In addition to building trust, Dennehy's training concentrates on people and culture, productivity and motivation, and mental health, because he believes they're all interdependent. For example, if you have a team member with poor mental health and there are low levels of trust, then that person is never going to open up about issues they might run into. Or if you have someone who is not being very productive, but you don't make an effort to figure out what's behind that dip in output, you might overlook contributing factors like a partner who just lost their job or a sudden illness in the family.
Molyneaux pointed out that there can actually be more opportunities to practise empathy and exhibit authenticity in a remote environment because colleagues can get a glimpse into your home and have a chance to meet the people in your life. She agreed that employee wellbeing is a core component of building trust, and recommended managers consider the unique struggles of remote work.
"The lack of boundary between home and work can make for a very challenging headspace," she said. "Managers need to have a real finger on the pulse of the wellbeing of their team and help them show up, be their best, and make the right choices so you can have trust with them."
In order to encourage team members to prioritise their wellbeing, Molyneaux recommended leaders vocalise when and how they're taking time for themselves (maybe they take a long lunch break or leave early to spend time with family) and then prompt others to do the same.
Avoid blame culture. If you notice team members are quick to blame others for failures, that's a sign that trust levels are low.
"There was a company I worked with where the trust was completely eroded," Dennehy said. "The manager was blaming the staff, the staff would blame the manager, and the staff would blame one another. There was an inability to ask for help, a lack of faith in leadership, and as a result, people were leaving."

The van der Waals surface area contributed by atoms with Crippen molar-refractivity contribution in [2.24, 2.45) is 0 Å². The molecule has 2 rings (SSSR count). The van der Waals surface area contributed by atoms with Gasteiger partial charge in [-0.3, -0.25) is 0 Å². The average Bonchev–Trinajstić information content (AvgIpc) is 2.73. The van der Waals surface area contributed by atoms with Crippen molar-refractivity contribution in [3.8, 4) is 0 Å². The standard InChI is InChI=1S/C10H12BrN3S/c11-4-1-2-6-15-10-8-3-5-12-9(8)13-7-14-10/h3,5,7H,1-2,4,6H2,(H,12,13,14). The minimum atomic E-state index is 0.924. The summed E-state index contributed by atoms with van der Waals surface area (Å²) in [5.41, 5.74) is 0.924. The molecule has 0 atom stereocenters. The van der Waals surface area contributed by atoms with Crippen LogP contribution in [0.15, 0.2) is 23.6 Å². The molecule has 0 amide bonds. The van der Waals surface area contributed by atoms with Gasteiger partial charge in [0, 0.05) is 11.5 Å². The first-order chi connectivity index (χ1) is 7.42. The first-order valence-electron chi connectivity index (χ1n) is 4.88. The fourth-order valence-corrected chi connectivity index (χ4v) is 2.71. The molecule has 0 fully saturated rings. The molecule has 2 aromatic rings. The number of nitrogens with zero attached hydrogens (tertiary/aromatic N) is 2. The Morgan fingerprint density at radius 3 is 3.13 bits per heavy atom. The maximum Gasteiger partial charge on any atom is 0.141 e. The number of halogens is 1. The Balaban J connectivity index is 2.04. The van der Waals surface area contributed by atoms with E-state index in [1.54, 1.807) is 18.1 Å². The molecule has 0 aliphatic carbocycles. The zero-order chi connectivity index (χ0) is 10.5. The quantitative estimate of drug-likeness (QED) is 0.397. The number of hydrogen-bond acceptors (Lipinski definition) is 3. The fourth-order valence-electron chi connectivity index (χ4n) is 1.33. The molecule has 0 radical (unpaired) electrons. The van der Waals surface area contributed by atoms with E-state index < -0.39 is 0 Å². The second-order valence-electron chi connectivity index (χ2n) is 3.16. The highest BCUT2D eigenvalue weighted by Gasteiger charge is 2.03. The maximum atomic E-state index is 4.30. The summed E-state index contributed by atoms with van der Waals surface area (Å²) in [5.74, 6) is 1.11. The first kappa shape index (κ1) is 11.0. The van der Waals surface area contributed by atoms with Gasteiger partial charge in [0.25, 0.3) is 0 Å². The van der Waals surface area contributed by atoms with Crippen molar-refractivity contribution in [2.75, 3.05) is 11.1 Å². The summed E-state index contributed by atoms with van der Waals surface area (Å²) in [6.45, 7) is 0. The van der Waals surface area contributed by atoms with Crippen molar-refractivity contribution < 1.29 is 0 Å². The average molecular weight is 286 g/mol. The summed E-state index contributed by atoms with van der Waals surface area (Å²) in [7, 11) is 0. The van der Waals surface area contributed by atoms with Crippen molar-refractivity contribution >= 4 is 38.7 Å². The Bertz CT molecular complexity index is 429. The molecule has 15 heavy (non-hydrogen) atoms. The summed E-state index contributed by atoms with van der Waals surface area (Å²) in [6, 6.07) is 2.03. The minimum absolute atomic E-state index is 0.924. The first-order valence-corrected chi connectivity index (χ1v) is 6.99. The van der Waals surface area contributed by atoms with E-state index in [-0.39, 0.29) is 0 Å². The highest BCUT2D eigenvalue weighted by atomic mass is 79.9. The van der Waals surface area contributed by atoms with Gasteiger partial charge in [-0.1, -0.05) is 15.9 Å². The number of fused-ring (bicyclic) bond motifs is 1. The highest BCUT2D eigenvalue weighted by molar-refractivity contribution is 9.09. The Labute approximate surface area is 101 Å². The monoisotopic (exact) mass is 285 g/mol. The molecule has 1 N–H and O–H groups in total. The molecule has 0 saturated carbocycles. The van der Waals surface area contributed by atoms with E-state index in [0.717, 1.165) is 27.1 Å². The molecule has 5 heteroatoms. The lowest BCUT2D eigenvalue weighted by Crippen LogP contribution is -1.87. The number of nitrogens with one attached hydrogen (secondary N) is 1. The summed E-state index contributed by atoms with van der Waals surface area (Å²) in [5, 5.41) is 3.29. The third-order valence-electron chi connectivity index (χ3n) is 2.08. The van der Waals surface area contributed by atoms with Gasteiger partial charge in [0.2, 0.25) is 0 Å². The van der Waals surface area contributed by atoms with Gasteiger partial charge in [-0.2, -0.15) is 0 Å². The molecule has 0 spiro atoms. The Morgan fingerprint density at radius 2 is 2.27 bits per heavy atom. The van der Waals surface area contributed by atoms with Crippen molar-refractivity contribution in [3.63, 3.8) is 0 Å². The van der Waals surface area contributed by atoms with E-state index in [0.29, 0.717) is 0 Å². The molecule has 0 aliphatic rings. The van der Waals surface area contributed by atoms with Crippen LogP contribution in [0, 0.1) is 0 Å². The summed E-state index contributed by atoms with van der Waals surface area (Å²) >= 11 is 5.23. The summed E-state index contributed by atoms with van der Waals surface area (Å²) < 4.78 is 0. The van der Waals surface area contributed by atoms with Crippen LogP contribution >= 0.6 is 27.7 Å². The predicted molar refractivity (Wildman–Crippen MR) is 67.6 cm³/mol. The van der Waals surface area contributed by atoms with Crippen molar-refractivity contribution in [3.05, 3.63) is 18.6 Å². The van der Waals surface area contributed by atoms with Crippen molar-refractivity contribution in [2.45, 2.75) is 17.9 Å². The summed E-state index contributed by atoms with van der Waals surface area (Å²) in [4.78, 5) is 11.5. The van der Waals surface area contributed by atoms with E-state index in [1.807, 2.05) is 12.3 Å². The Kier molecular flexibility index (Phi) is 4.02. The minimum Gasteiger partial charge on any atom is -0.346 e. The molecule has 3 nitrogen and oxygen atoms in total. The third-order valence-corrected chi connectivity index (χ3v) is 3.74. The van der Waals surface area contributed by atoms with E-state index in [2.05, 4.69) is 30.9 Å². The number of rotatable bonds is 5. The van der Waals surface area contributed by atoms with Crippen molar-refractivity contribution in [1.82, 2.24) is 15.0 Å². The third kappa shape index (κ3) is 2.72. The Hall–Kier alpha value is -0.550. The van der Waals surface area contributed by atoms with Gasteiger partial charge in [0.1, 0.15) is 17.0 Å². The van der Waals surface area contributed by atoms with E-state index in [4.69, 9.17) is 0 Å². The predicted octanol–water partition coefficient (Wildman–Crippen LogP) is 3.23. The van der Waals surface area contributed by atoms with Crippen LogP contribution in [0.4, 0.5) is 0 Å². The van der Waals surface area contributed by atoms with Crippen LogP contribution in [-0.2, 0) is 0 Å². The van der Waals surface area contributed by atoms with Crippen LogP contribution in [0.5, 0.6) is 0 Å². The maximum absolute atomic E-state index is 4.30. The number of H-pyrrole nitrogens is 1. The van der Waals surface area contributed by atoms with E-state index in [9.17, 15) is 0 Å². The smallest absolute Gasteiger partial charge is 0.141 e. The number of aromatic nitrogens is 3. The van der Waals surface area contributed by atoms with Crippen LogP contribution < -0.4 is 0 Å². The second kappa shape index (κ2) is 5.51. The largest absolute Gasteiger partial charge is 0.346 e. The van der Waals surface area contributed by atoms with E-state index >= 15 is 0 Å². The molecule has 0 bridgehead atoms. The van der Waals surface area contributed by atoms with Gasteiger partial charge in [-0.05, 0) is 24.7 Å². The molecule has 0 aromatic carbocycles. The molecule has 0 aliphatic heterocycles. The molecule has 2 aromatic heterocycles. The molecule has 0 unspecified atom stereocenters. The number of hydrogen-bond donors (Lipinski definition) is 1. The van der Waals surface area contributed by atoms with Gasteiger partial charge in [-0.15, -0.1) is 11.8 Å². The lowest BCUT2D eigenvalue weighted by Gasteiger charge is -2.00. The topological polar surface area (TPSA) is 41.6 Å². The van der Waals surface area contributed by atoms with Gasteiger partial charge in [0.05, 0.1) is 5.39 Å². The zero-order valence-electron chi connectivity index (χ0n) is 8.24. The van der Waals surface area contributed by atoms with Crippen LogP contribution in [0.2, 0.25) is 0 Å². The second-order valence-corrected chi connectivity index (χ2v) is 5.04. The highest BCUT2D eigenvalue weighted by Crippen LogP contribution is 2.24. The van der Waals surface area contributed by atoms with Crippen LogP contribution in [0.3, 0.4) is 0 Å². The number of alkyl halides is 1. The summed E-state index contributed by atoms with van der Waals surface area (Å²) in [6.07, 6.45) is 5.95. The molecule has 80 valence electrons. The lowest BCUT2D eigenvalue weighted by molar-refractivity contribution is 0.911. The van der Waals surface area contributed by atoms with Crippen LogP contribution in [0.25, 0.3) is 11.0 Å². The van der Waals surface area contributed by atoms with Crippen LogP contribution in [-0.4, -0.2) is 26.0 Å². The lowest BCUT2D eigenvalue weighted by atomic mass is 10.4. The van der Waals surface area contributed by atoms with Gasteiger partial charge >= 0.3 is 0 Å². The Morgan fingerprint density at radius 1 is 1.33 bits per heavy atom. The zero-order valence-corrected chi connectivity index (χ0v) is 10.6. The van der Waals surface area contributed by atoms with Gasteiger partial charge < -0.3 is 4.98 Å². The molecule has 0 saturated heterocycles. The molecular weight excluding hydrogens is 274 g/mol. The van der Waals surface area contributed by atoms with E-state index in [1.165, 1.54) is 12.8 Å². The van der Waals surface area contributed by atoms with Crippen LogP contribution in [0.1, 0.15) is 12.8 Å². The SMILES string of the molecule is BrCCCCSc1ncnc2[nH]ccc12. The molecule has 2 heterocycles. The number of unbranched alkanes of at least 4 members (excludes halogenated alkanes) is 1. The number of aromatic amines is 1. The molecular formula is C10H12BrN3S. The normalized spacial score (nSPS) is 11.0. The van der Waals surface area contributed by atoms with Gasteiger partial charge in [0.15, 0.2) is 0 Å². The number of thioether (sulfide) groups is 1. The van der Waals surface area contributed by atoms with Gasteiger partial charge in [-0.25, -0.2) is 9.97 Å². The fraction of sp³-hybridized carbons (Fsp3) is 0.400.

Dennehy said managers and leaders need to create an environment with psychological safety in which team members feel comfortable approaching them with problems without fear of penalty. And when issues do arise or the organisation wants to reset its values, Molyneaux recommended leaders invite everyone involved to be part of the solution.
For example, Molyneaux and her team at HSM recently worked with HSBC to refresh their values in a virtual environment, and the bank decided to ask all 35,000 employees for feedback to make sure the reset properly reflected the entire organisation.
"They showed a lot of trust in their people by creating an open, non-anonymous forum with 35,000 people from 146 different countries," she said. "In that way, people felt trusted and trustworthy because they were able to contribute towards the future of the organisation."
— Hannah Pitstick is a freelance writer based in the US. To comment on this article or to suggest an idea for another article, contact Drew Adamek, an FM magazine senior editor, at Andrew.Adamek@aicpa-cima.com.